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Determination of Oxygen dissolved in water by Winkler’s Method


The test was first developed by Lajos Winkler while working on his doctoral dissertation
in 1888. The amount of dissolved oxygen is a measure of the biological activity of the
water masses. Phytoplankton and macroalgae present in the water mass produce oxygen
by way of photosynthesis. Bacteria and eukaytotic organisms (zooplankton, algae, fish)
consume this oxygen through respiration. The result of these two mechanisms determines
the concentration of dissolved oxygen, which in turn indicates the production of biomass.
The difference between the physical concentration of oxygen in the water (or the
theoretical concentration if there were no living organisms) and the actual concentration
of oxygen is called the biological demand in oxygen.

Principle: The Winkler test is used to determine the level of dissolved oxygen in water
samples and to estimate the biological activity in the water sample. An excess of
Manganese(II) salt, iodide (I-) and hydroxide (OH-) ions are added to a water sample
causing a white precipitate of Mn(OH)2 to form. This precipitate is then oxidized by the
dissolved oxygen in the water sample into a brown Manganese precipitate. In the next
step, a strong acid (either hydrochloric acid or sulphuric acid) is added to acidify the
solution. The brown precipitates then convert the iodide ion (I-) to Iodine. The amount of
dissolved oxygen is directly proportional to the titration of Iodine with a thiosulphate

Method First Manganese(II) sulfate is added to an environmental water sample. Next,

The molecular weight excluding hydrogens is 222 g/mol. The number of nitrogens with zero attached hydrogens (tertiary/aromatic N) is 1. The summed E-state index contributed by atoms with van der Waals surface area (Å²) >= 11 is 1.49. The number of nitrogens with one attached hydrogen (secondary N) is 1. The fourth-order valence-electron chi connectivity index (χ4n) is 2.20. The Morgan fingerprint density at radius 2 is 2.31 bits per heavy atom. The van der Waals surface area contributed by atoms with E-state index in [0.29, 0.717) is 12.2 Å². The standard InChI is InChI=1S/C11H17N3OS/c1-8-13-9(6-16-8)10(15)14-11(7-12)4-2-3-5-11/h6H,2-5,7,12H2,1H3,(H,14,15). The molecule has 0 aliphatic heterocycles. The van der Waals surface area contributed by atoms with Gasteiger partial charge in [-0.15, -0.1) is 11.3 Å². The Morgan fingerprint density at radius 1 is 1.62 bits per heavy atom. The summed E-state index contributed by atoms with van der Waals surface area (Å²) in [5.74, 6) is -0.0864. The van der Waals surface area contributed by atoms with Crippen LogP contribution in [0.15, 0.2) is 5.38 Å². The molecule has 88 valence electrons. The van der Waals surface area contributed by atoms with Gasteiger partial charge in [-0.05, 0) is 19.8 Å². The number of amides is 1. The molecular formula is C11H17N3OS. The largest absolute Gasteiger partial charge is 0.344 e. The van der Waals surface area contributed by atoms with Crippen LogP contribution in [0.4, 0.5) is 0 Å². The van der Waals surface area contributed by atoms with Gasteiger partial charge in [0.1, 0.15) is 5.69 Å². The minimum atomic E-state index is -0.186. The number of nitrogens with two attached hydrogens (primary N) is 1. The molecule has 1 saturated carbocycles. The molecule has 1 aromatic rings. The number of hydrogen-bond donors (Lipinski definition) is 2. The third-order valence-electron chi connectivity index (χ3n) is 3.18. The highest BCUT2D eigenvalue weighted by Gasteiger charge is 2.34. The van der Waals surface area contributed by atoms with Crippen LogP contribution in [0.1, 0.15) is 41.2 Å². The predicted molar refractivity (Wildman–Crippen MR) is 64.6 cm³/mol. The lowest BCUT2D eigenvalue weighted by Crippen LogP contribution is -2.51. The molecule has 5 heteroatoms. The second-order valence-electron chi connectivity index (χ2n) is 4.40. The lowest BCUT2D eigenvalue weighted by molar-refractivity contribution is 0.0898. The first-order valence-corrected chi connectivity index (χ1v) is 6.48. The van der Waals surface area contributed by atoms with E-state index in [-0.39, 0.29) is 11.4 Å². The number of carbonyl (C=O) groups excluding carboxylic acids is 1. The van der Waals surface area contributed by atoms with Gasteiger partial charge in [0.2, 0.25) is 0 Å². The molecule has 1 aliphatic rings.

Potassium iodide is added to create a pinkish-brown precipitate. In the alkaline solution,
dissolved oxygen will oxidize manganese(II) ions to the tetravalent state.

2 Mn(OH)2(s) + O2(aq) → 2 MnO(OH)2(s)

MnO(OH)2 appears as a brown precipitate. There is some confusion about whether the
oxidised manganese is tetravalent or trivalent. Some sources claim that Mn(OH)3 is the
brown precipitate, but hydrated MnO2 may also give the brown colour.

4 Mn(OH)2(s) + O2(aq) + 2 H2O → 4 Mn(OH)3(s)

The second part of the Winkler test reduces acidifies the solution. The precipitate will
dissolve back into solution. The acid facilitates the coversion by the brown, Manganese-
containing precipitate of the Iodide ion into elemental Iodine.

The Mn(SO4)2 formed by the acid converts the iodide ions into iodine, itself being
reduced back to manganese(II) ions in an acidic medium.

Mn(SO4)2 + 2 I-(aq) → Mn2+(aq) + I2(aq) + 2 SO42-(aq)

Thiosulfate solution is used, with a starch indicator, to titrate the iodine.

2 S2O32-(aq) + I2 → S4O62-(aq) + 2 I-(aq)


From the above stoichiometric equations, we can find that:

1 mole of O2 → 4 moles of Mn(OH)3 → 2 moles of I2

Therefore, after determining the number of moles of iodine produced, we can work out
the number of moles of oxygen molecules present in the original water sample. The
oxygen content is usually presented as mg dm-3.